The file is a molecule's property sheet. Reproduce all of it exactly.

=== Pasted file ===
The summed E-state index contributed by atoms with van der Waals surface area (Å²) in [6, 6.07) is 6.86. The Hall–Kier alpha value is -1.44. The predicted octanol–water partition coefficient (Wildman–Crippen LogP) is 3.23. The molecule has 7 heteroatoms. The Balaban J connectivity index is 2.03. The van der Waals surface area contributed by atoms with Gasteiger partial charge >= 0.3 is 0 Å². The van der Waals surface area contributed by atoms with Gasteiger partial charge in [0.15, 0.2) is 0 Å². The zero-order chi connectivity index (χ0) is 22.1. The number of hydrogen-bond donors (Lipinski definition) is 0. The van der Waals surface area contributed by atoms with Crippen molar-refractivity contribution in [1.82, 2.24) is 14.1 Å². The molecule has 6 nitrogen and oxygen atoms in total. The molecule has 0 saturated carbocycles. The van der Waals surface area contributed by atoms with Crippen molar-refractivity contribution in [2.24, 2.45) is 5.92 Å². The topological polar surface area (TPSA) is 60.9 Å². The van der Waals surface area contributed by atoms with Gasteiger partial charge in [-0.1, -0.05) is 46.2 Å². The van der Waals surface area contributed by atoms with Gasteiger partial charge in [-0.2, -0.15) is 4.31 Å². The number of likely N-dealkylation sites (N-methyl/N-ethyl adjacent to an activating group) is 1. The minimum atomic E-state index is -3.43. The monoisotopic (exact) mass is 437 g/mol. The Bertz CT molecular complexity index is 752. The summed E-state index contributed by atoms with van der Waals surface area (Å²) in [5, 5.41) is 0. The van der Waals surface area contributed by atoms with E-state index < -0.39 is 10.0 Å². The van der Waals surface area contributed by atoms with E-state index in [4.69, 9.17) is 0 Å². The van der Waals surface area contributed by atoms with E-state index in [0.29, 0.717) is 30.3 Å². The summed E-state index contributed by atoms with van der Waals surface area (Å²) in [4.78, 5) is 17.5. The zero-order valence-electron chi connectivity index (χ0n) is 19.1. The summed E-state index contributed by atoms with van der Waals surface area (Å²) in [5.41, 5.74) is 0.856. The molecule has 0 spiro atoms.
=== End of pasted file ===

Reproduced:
The summed E-state index contributed by atoms with van der Waals surface area (Å²) in [6, 6.07) is 6.86. The Hall–Kier alpha value is -1.44. The predicted octanol–water partition coefficient (Wildman–Crippen LogP) is 3.23. The molecule has 7 heteroatoms. The Balaban J connectivity index is 2.03. The van der Waals surface area contributed by atoms with Gasteiger partial charge >= 0.3 is 0 Å². The van der Waals surface area contributed by atoms with Gasteiger partial charge in [0.15, 0.2) is 0 Å². The zero-order chi connectivity index (χ0) is 22.1. The number of hydrogen-bond donors (Lipinski definition) is 0. The van der Waals surface area contributed by atoms with Crippen molar-refractivity contribution in [1.82, 2.24) is 14.1 Å². The molecule has 6 nitrogen and oxygen atoms in total. The molecule has 0 saturated carbocycles. The van der Waals surface area contributed by atoms with Crippen molar-refractivity contribution in [2.24, 2.45) is 5.92 Å². The topological polar surface area (TPSA) is 60.9 Å². The van der Waals surface area contributed by atoms with Gasteiger partial charge in [-0.1, -0.05) is 46.2 Å². The van der Waals surface area contributed by atoms with Gasteiger partial charge in [-0.2, -0.15) is 4.31 Å². The number of likely N-dealkylation sites (N-methyl/N-ethyl adjacent to an activating group) is 1. The minimum atomic E-state index is -3.43. The monoisotopic (exact) mass is 437 g/mol. The Bertz CT molecular complexity index is 752. The summed E-state index contributed by atoms with van der Waals surface area (Å²) in [5, 5.41) is 0. The van der Waals surface area contributed by atoms with E-state index < -0.39 is 10.0 Å². The van der Waals surface area contributed by atoms with E-state index in [4.69, 9.17) is 0 Å². The van der Waals surface area contributed by atoms with E-state index in [0.29, 0.717) is 30.3 Å². The summed E-state index contributed by atoms with van der Waals surface area (Å²) in [4.78, 5) is 17.5. The zero-order valence-electron chi connectivity index (χ0n) is 19.1. The summed E-state index contributed by atoms with van der Waals surface area (Å²) in [5.41, 5.74) is 0.856. The molecule has 0 spiro atoms.